Worn Out Flypaper
Like many of you, no doubt, I've been following the wide-ranging debate about the domestic political implications of the British terrorist bust of last week. It has come as no surprise, of course, that Republicans and their conservative allies have seized on the foiled plot to claim, for the thousandth time, that it shows how important it is to have a party focused on national security in charge in Washington, even if the consequences of its Iraq policies are looking more disastrous every single day. (The GOP's comcomitant campaign on the theme that Joe Lieberman's loss in Connecticut proves there's only one party committed to fighting terrorism, absurd as it is, is Part B of its longstanding implicit argument that however much Bush is screwing up, he's screwing up with the right intentions).
But I do wonder if the revelation of an advanced plot to replicate 9/11 on a large scale isn't going to unravel the whole line of "reasoning" that has reinforced the persistant gap between public feelings about Bush's performance in Iraq, and the GOP's general reliability on national security. We're all familiar with the "flypaper" theory, so often articulated by Bush himself, that whatever else is going on in Iraq, the insurgency there is drawing jihadist attention and resources away from attacks on the U.S. ("We can fight them here or we can fight them there," as Bush routinely says). And I personally think this factually crazy contention has been far more important to Bush and the GOP than most of us would like to accept.
Back during the last presidential campaign, I became convinced, mainly through conversations with undecided voters back home in Georgia who would up voting for Bush's re-election, that the most powerful thing the incumbent had going for him was a rough and unsophisticated argument that went like this: Some Arabs came here and killed a bunch of Americans. George Bush went over to Iraq and killed even more Arabs. Since then there have been no attacks. He must be doing something right.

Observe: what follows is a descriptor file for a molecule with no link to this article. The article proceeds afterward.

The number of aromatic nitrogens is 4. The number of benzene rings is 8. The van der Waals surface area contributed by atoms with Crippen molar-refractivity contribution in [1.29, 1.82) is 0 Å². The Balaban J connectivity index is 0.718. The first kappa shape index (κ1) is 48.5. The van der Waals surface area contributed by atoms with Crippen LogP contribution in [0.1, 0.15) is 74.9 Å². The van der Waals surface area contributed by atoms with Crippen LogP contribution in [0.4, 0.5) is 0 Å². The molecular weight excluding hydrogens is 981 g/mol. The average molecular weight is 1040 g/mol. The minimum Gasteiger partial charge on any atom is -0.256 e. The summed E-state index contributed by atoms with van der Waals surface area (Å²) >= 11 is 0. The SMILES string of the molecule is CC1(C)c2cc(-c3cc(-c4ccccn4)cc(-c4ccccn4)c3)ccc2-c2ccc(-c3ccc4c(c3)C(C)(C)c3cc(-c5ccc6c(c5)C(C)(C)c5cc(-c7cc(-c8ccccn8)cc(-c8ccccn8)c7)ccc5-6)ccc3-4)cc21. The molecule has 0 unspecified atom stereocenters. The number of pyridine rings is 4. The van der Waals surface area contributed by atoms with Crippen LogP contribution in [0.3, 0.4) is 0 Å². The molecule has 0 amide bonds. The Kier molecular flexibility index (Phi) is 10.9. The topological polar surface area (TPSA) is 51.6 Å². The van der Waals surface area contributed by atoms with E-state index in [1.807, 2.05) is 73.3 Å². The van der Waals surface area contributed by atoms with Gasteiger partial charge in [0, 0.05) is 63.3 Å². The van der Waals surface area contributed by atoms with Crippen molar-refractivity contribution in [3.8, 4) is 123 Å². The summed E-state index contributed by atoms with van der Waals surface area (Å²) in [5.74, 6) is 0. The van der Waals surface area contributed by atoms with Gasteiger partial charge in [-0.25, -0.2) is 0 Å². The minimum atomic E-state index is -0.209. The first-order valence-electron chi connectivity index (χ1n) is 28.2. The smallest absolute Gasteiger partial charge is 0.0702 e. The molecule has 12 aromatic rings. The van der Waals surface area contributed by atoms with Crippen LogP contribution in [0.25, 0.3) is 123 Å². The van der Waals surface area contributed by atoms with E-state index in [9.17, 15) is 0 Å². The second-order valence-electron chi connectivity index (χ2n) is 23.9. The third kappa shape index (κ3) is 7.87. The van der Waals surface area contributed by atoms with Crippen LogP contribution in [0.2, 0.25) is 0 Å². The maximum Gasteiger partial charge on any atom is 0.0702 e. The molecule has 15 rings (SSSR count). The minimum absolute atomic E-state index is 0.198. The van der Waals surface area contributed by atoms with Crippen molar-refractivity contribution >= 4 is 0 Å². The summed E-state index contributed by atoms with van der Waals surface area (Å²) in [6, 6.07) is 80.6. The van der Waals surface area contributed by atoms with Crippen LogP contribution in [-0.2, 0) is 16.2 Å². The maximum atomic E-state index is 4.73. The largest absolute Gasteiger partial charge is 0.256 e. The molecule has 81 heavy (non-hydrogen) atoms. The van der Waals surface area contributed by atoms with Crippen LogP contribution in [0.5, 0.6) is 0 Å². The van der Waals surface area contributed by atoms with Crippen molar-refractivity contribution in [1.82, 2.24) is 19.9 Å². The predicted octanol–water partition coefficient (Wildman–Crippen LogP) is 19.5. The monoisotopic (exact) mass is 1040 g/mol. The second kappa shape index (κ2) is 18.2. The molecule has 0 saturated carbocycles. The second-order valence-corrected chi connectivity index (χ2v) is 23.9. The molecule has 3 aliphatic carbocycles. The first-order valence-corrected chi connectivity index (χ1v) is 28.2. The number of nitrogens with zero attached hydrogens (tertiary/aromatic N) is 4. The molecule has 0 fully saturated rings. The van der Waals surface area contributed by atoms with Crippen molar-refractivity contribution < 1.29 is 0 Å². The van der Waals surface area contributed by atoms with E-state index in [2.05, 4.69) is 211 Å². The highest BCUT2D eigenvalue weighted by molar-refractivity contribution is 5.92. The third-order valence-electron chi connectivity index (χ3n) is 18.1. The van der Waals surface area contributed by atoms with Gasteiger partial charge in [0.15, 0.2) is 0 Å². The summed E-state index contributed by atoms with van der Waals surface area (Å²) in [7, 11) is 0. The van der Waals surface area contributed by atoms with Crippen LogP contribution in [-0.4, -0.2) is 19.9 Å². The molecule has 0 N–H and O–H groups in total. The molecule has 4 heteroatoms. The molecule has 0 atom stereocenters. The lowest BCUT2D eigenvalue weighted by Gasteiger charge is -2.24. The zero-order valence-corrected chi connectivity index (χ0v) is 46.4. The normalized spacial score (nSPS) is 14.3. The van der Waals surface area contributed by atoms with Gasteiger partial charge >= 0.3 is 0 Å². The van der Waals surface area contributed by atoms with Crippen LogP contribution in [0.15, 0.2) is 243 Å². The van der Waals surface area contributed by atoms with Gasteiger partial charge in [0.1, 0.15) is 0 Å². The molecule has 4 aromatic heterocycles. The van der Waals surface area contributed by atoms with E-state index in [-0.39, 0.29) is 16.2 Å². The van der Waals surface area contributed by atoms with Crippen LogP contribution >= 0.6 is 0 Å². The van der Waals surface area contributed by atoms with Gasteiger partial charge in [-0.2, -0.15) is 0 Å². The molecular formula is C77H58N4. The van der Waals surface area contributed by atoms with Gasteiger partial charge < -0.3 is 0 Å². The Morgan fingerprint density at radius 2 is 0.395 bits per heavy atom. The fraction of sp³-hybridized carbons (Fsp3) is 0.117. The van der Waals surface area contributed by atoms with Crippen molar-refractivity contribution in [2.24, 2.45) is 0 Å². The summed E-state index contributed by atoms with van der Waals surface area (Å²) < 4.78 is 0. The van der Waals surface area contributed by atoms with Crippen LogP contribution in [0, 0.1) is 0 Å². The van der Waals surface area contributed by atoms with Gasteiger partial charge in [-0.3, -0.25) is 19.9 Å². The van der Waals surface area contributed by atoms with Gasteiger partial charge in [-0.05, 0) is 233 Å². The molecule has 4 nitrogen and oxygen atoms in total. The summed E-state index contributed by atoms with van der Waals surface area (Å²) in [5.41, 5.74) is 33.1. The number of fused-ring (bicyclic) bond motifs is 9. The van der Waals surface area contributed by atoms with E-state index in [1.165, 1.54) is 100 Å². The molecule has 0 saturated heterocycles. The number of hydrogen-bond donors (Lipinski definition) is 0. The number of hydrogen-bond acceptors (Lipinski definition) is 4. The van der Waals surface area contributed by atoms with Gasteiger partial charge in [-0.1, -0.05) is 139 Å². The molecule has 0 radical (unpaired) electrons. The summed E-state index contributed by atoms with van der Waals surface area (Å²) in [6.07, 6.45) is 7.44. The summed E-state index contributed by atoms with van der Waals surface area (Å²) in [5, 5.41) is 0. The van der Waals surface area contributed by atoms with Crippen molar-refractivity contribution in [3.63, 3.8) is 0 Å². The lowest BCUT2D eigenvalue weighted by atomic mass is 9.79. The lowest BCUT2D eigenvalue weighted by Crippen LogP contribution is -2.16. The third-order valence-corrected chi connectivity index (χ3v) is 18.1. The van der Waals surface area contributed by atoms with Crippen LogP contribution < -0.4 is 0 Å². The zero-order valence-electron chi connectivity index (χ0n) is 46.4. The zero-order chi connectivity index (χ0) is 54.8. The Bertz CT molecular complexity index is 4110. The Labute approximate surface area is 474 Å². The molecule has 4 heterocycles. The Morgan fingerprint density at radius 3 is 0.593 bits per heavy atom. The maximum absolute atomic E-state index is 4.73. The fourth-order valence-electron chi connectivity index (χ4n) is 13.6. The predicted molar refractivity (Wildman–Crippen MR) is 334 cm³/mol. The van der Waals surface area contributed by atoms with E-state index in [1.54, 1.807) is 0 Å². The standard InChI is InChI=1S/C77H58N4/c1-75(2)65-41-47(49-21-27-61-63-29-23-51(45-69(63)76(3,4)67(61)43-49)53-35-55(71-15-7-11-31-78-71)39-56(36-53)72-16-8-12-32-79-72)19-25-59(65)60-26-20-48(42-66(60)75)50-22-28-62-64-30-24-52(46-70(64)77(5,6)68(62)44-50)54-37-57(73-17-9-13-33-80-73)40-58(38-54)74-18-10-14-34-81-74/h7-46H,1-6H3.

Anything and everything that reminds Americans that the Iraq War has not done a thing to reduce the terrorist threat against the United States will erode that argument, and with it, the GOP's belief that any and all concerns about national security will benefit it at the ballot box.
To the extent that clearly focusing on what they would do to deal with the actual terrorist threat undermines both parts of the Republican argument, while connecting public unhappiness with Iraq with residual concerns about terrorism, Democrats should hammer away on this subject every day. This administration has been a national security disaster. The "flypaper" has worn out, leaving us with a horrific mess in Iraq, an energized and growing jihadist threat, and a country more exposed than ever to terrorism. It's time for a dramatically new direction. --